Updated – originally posted on December 25, 2015
by Nona Blyth Cloud
Wabi–sabi (侘寂) represents a comprehensive Japanese world view or aesthetic centered on the acceptance of transience and imperfection. The aesthetic is sometimes described as one of beauty that is “imperfect, impermanent, and incomplete.”
For example, rust, asymmetric shapes, age lines — life’s textures.
So many people feel pressure to make the holidays “perfect.” For a lot of Americans, it may be the only time we see our far-flung family members or long-time friends, so we make unreasonable demands on ourselves to make the time together “special” — frantically planning everything down to the last detail, when all that really matters is being together, not what we do or how much we eat.
So here are some poems about unexpected events or sudden insights during the holiday season, the impermanent imperfections that we find, years later, are the very things which make these days memorable and beautiful.
“Your Luck Is About To Change”
(A fortune cookie)
by Susan Elizabeth Howe
Ominous inscrutable Chinese news
to get just before Christmas,
considering my reasonable health,
marriage spicy as moo-goo-gai-pan,
career running like a not-too-old Chevrolet.
Not bad, considering what can go wrong:
the bony finger of Uncle Sam
might point out my husband,
my own national guard,
and set him in Afghanistan;
my boss could take a personal interest;
the pain in my left knee could spread to my right.
Still, as the old year tips into the new,
I insist on the infant hope, gooing and kicking
his legs in the air. I won’t give in
to the dark, the sub-zero weather, the fog,
or even the neighbors’ Nativity.
Their four-year-old has arranged
his whole legion of dinosaurs
so they, too, worship the child,
joining the cow and sheep. Or else,
ultimate mortals, they’ve come to eat
ox and camel, Mary and Joseph,
then savor the newborn babe.
Susan Elizabeth Howe has published
two poetry collections: Salt and Stone Spirits
by Billy Collins
The first thing I heard this morning
was a soft, insistent rustle,
the rapid flapping of wings
against glass as it turned out,
a small bird rioting
in the frame of a high window,
trying to hurl itself through
the enigma of transparency into the spacious light.
A noise in the throat of the cat
hunkered on the rug
told me how the bird had gotten inside,
carried in the cold night
through the flap in a basement door,
and later released from the soft clench of teeth.
Up on a chair, I trapped its pulsations
in a small towel and carried it to the door,
so weightless it seemed
to have vanished into the nest of cloth.
But outside, it burst
from my uncupped hands into its element,
dipping over the dormant garden
in a spasm of wingbeats
and disappearing over a tall row of hemlocks.
Still, for the rest of the day,
I could feel its wild thrumming
against my palms whenever I thought
about the hours the bird must have spent
pent in the shadows of that room,
hidden in the spiky branches
of our decorated tree, breathing there
among metallic angels, ceramic apples, stars of yarn,
its eyes open, like mine as I lie here tonight
picturing this rare, lucky sparrow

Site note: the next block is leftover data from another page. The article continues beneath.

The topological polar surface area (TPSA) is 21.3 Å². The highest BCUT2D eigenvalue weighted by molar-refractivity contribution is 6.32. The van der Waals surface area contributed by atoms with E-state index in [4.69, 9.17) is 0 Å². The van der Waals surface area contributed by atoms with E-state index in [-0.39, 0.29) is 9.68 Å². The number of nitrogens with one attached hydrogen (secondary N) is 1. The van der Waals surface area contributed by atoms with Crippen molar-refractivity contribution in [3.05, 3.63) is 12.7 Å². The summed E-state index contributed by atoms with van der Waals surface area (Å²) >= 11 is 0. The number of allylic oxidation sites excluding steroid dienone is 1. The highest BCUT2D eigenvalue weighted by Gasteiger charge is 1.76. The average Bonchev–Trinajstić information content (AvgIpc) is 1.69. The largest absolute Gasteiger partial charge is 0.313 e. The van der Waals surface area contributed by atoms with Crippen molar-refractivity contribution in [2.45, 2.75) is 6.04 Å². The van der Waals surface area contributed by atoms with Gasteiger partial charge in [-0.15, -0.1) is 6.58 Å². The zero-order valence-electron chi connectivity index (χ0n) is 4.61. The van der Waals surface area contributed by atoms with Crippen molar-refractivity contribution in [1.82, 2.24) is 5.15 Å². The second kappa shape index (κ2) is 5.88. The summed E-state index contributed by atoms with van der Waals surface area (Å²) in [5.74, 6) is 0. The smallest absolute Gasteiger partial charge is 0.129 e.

tucked into a holly bush now,
a light snow tumbling through the windless dark.
Billy Collins, U.S. Poet Laureate (2001-2003),
has published many poetry collections,
including The Art of Drowning, Nine Horses
and Questions About Angels.
Taking Down The Tree
by Jane Kenyon
‘Give me some light!’ cries Hamlet’s
uncle midway through the murder
of Gonzago. ‘Light! Light!’ cry scattering
courtesans. Here, as in Denmark,
it’s dark at four, and even the moon
shines with only half a heart.
The ornaments go down into the box:
the silver spaniel, My Darling
on its collar, from Mother’s childhood
in Illinois; the balsa jumping jack
my brother and I fought over,
pulling limb from limb. Mother
drew it together again with thread
while I watched, feeling depraved
at the age of ten.
With something more than caution
I handle them, and the lights, with their
tin star-shaped reflectors, brought along
from house to house, their pasteboard
toy suitcases increasingly flimsy.
Tick, tick, the desiccated needles drop.
By suppertime all that remains is the scent
of balsam fir. If it’s darkness
we’re having, let it be extravagant.
Jane Kenyon published four books of poetry:
Constance, Let Evening Come, The Boat of Quiet Hours,
and From Room to Room. She died of leukemia at age 48.
by Shel Silverstein
I made myself a snowball
As perfect as could be.
I thought I’d keep it as a pet
And let it sleep with me.
I made it some pajamas
And a pillow for its head.
Then last night it ran away,
But first it wet the bed.
Shel Silverstein, beloved children’s book author, poet,
singer-songwriter, cartoonist, and screenwriter, has
over 20 million books in print in 30 languages.
Wishing all of us Wabi-Sabi days, and an imperfectly beautiful New Year.
Sources and Further Reading:
Waki-Sabi definition from Wikipedia
“Your Luck Is About To Change” (A fortune cookie) by Susan Elizabeth Howe,
published in Poetry Magazine, December 2002
Christmas Sparrow, from Aimless Love: Selected Poems,
© 2013 by Billy Collins, Random House
Taking Down the Tree from Collected Poems,
© 2005 by the Estate of Jane Kenyon, Graywolf Press
Snowball, from Falling Up © 1996 by Shel Silverstein, The Book Press
- Fortune Cookie
- Susan Elizabeth Howe photo
- Billy Collins photo
- Vintage box of Christmas ornaments
- Jane Kenyon photo
- Shel Silverstein photo
- Tea lights
- Wabi Sabi Buddha
Word Cloud photo by Larry Cloud